Michael Balber, M.Sc. Thesis Seminar
Wednesday, 4.1.2017, 13:00
Motivation: Isotope tracing coupled with Metabolic Flux Analysis (MFA) is a commonly used
approach for quantifying cellular metabolic fluxes.
Isotope tracing involves feeding cells with isotopic labeled nutrients and tracking the
labeling of metabolites via mass spectrometry and NMR. MFA computationally analyzes these
isotopic measurements to infer flux. A major limitation of MFA is its strict reliance on
computationally hard non-convex optimizations, requiring heuristic solving that does not
necessarily converge to optimal solutions and may be of a poor running time performance.
Results: Here, we present a novel computational approach, Constraint-Based Isotope Tracing
(CBIT), for efficient inference of metabolic flux directly from isotope tracing data – without
relying on non-convex optimizations. The CBIT algorithm identifies lower and upper bounds on
the most likely flux through each reaction in a metabolic network directly based on experimental
isotopic labeling data. It is based on local inference of bounds on relative fluxes through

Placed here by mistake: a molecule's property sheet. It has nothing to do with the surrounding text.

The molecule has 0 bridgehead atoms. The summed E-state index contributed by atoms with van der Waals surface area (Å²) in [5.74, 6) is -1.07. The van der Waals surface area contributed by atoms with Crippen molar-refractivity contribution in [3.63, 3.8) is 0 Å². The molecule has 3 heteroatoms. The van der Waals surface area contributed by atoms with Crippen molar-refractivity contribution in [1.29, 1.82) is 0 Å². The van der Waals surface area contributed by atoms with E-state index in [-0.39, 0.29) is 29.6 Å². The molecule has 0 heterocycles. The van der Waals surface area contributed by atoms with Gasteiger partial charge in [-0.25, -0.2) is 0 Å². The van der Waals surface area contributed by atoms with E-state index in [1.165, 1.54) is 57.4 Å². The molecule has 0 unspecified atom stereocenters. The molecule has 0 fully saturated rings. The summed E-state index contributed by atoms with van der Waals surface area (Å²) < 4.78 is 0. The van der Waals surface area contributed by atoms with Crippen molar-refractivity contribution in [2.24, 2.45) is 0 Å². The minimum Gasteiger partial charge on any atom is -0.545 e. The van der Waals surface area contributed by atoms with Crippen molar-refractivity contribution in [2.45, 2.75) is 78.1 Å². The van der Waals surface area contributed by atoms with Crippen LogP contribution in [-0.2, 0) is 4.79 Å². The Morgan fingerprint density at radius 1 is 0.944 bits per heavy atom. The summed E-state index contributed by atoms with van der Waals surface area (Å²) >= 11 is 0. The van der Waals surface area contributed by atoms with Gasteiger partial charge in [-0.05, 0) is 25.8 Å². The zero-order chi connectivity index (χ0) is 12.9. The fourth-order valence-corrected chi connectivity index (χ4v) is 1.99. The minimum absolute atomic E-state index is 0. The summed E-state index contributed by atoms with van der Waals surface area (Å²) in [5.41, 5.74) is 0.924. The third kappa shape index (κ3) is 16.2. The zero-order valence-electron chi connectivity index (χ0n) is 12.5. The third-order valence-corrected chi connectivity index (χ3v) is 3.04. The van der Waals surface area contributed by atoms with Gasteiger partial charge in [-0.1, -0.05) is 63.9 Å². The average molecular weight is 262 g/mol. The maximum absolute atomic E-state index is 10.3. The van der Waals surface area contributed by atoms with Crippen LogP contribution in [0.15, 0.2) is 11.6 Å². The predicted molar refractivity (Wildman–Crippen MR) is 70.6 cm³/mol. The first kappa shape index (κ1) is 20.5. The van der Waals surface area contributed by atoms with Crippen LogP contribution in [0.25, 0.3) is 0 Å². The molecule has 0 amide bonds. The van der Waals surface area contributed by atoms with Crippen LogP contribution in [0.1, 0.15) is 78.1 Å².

converging reactions and bounds on the abundance of isotopomers (i.e. distinct labeling patterns
of metabolites), and the propagation of these bounds throughout the network. The analysis of
feasible flux bounds is akin to constraint-based modeling (CBM), a common approach for analyzing
flux via genome-scale metabolic networks. Applying CBIT to central metabolism of a T cell leukemia
cell line, we show that CBIT infers tight bounds (<6% of glucose uptake rate) on all reactions in
the employed network model. An important feature of CBIT is providing a tractable explanation to
how each flux bound was derived based on the experimental measurements. The fast running time of
CBIT is shown to enable optimal design of isotope tracing experiments, involving numerous repeated
flux estimations. Overall, we expect CBIT to be a highly useful tool for designing and analyzing
results of isotope tracing experiments.